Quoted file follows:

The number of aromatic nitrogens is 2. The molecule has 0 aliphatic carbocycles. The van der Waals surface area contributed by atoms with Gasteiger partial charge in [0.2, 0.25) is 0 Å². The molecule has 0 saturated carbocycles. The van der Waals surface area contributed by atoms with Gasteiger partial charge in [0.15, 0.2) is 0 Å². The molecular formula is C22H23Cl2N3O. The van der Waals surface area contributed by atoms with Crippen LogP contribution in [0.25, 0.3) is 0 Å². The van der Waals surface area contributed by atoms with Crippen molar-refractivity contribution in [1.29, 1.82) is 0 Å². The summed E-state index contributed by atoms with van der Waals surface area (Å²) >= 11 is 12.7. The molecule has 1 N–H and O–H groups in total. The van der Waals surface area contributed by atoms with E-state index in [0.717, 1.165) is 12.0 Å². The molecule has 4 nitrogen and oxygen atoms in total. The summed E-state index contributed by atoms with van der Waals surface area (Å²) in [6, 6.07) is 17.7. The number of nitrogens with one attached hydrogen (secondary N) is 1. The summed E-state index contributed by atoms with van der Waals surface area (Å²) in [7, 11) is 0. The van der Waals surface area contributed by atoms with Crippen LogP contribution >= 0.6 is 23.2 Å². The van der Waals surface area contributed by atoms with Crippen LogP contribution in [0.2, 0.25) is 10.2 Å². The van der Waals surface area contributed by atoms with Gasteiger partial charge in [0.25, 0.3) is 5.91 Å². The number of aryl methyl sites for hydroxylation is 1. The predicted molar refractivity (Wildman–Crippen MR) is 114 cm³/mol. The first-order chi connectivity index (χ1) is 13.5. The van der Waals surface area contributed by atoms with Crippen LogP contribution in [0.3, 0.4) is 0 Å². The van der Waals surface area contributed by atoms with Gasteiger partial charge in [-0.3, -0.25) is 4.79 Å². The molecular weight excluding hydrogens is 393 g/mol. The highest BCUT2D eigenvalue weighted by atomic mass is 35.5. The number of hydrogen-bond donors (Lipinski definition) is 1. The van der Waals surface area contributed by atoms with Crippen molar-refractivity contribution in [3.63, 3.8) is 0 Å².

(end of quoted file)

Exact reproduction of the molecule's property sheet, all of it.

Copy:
The number of aromatic nitrogens is 2. The molecule has 0 aliphatic carbocycles. The van der Waals surface area contributed by atoms with Gasteiger partial charge in [0.2, 0.25) is 0 Å². The molecule has 0 saturated carbocycles. The van der Waals surface area contributed by atoms with Gasteiger partial charge in [0.15, 0.2) is 0 Å². The molecular formula is C22H23Cl2N3O. The van der Waals surface area contributed by atoms with Crippen LogP contribution in [0.25, 0.3) is 0 Å². The van der Waals surface area contributed by atoms with Crippen molar-refractivity contribution in [1.29, 1.82) is 0 Å². The summed E-state index contributed by atoms with van der Waals surface area (Å²) >= 11 is 12.7. The molecule has 1 N–H and O–H groups in total. The van der Waals surface area contributed by atoms with E-state index in [0.717, 1.165) is 12.0 Å². The molecule has 4 nitrogen and oxygen atoms in total. The summed E-state index contributed by atoms with van der Waals surface area (Å²) in [6, 6.07) is 17.7. The number of nitrogens with one attached hydrogen (secondary N) is 1. The summed E-state index contributed by atoms with van der Waals surface area (Å²) in [7, 11) is 0. The van der Waals surface area contributed by atoms with Crippen LogP contribution >= 0.6 is 23.2 Å². The van der Waals surface area contributed by atoms with Crippen LogP contribution in [0.2, 0.25) is 10.2 Å². The van der Waals surface area contributed by atoms with Gasteiger partial charge in [0.25, 0.3) is 5.91 Å². The number of aryl methyl sites for hydroxylation is 1. The predicted molar refractivity (Wildman–Crippen MR) is 114 cm³/mol. The first-order chi connectivity index (χ1) is 13.5. The van der Waals surface area contributed by atoms with Crippen LogP contribution in [0.3, 0.4) is 0 Å². The van der Waals surface area contributed by atoms with Gasteiger partial charge in [-0.3, -0.25) is 4.79 Å². The molecular weight excluding hydrogens is 393 g/mol. The highest BCUT2D eigenvalue weighted by atomic mass is 35.5. The number of hydrogen-bond donors (Lipinski definition) is 1. The van der Waals surface area contributed by atoms with Crippen molar-refractivity contribution in [3.63, 3.8) is 0 Å².